There are some accommodations that can be made to make a mainstream school more appropriate for a deaf child, such as interpreters, a Deaf program within a mainstream school with Deaf peers and language models present, or CART services. However, these are not always successful nor the best option for every deaf child. Deaf residential and day schools provide certain benefits that the typical LRE would not hold, such as placing Deaf students into classrooms with kids their own age and amount of hearing loss, and with staff that are certified to work the deaf, to facilitate social interaction. Deaf schools also may have specialized education equipment and extracurricular activities that are made communicably accessible to the Deaf to help promote growth emotionally and cognitively.[7]

Benefits of the typical least restrictive environment for the Deaf[edit]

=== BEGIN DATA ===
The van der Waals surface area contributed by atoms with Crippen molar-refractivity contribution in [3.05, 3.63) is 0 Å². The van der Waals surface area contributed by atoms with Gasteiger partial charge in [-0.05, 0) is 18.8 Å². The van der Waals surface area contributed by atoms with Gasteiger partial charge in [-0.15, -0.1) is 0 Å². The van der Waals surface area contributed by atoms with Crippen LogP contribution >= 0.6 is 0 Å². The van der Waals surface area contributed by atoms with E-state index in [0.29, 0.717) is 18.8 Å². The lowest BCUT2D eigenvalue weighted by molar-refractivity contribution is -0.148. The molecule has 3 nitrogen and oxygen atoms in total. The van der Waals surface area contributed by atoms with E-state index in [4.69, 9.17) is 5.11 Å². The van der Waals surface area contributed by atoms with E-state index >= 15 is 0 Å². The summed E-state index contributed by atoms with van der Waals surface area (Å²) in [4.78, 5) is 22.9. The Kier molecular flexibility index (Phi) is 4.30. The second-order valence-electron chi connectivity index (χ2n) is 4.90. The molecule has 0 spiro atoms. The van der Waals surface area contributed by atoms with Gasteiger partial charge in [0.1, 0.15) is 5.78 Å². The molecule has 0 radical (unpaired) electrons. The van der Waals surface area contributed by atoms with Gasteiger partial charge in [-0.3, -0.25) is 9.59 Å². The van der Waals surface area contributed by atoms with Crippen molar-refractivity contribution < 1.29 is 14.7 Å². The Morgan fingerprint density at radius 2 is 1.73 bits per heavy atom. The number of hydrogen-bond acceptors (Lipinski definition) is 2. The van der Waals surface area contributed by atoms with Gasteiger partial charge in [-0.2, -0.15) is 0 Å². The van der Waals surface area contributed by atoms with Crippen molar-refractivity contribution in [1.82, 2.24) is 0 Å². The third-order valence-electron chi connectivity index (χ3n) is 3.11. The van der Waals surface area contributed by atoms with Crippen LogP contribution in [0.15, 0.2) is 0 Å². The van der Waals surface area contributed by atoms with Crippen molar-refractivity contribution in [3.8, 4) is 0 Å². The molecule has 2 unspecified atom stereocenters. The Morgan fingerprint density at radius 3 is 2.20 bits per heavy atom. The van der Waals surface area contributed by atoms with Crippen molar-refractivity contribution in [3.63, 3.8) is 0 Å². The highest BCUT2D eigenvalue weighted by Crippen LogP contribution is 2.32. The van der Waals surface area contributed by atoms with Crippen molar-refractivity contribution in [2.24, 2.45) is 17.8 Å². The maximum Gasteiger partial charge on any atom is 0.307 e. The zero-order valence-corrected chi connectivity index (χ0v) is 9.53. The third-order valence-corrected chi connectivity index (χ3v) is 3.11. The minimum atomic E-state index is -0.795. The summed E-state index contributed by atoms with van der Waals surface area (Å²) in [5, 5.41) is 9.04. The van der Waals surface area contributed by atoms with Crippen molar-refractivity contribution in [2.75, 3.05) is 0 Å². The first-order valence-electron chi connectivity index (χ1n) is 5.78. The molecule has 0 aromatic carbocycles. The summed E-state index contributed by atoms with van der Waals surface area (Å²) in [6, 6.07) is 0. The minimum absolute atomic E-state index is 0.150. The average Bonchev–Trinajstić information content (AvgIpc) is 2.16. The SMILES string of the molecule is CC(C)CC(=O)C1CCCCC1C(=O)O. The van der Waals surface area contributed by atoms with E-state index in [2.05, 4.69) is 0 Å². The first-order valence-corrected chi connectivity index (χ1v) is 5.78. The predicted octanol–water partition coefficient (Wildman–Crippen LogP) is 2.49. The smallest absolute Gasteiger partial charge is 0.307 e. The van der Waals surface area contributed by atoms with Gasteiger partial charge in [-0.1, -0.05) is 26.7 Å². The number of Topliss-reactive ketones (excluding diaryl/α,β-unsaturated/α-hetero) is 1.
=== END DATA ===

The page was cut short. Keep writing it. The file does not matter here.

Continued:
There are certain studies that have shown that the typical inclusion model for the Deaf has some benefits. A specific study found that a classroom with both hearing and Deaf and hard of hearing students actually helped improved signing development for the Deaf. It also showed improvement in certain testing scores such as reading vocabulary/comprehension and solving math problems.[8] The NAD supports placement of Deaf and Hard of Hearing students in the regular education setting if the placement decision made was based on thorough evaluation of the student and their needs. They believe that the placement and resources provided for the student should be based on communication and that the IEP team making the decision should be fully educated on the issues related to sign language and the needs of the Deaf population.[6] Additionally, within the IDEA there is a subsection describing alternative appropriate school placements. Within this section special schools are included.[9]